The role of freshwater bioacoustics in ecological research

TitleThe role of freshwater bioacoustics in ecological research
Publication TypeJournal Article
Year of PublicationSubmitted
AuthorsGreenhalgh, Jack A., Genner Martin J., Jones Gareth, and Desjonquères Camille
JournalWIREs Water
Volumen/a
Paginatione1416
ISBN Number2049-1948
EndNote Rec Number13028
Abstract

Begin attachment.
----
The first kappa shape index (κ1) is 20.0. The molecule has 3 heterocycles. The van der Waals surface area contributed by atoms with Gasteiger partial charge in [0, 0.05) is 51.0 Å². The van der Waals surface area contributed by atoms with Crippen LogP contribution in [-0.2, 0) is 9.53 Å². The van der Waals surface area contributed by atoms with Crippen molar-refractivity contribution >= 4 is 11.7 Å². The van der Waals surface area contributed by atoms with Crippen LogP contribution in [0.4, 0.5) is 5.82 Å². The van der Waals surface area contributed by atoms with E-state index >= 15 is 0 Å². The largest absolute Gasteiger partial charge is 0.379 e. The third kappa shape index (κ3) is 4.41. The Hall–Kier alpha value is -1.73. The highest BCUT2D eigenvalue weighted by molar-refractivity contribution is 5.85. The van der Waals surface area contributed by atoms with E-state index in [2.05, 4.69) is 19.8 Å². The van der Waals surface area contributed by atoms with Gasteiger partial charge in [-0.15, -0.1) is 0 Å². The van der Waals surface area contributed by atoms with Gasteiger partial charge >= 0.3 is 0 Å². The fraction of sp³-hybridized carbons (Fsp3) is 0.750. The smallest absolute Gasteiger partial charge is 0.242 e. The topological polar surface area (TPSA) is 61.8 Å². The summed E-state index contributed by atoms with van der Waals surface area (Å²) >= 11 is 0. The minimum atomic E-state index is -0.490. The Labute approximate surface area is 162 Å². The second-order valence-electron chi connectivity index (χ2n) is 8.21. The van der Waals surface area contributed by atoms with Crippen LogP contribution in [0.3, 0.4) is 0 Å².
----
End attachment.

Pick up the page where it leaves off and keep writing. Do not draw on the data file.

Abstract Conventional methodologies used to estimate biodiversity in freshwater ecosystems can be nonselective and invasive, sometimes leading to capture and potential injury of vulnerable species. Therefore, interest in noninvasive surveying techniques is growing among freshwater ecologists. Passive acoustic monitoring, the noninvasive recording of environmental sounds, has been shown to effectively survey biota in terrestrial and marine ecosystems. However, knowledge of the sounds produced by freshwater species is relatively scarce. Furthermore, little is known about the representation of different freshwater taxonomic groups and habitat types within the literature. Here we present results of a systematic review of research literature on freshwater bioacoustics and identify promising areas of future research. The review showed that fish are the focal taxonomic group in 44% of published studies and were studied primarily in laboratory aquaria and lotic habitats. By contrast, lentic habitats and other taxonomic groups have received relatively little research interest. It is particularly striking that arthropods are only represented by 26% of studies, despite their significant contributions to freshwater soundscapes. This indicates a mismatch between the representation of taxonomic groups within the freshwater bioacoustic literature and their relative acoustic contribution to natural freshwater soundscapes. In addition, the review indicates an ongoing shift from behavioral studies, often with focus on a single taxonomic group, towards field-based studies using ecoacoustic approaches. On the basis of this review we suggest that future freshwater bioacoustics research should focus on passive acoustic monitoring and arthropod sound, which would likely yield novel insights into freshwater ecosystem function and condition. This article is categorized under: Water and Life > Nature of Freshwater Ecosystems Water and Life > Conservation, Management, and Awareness Water and Life > Methods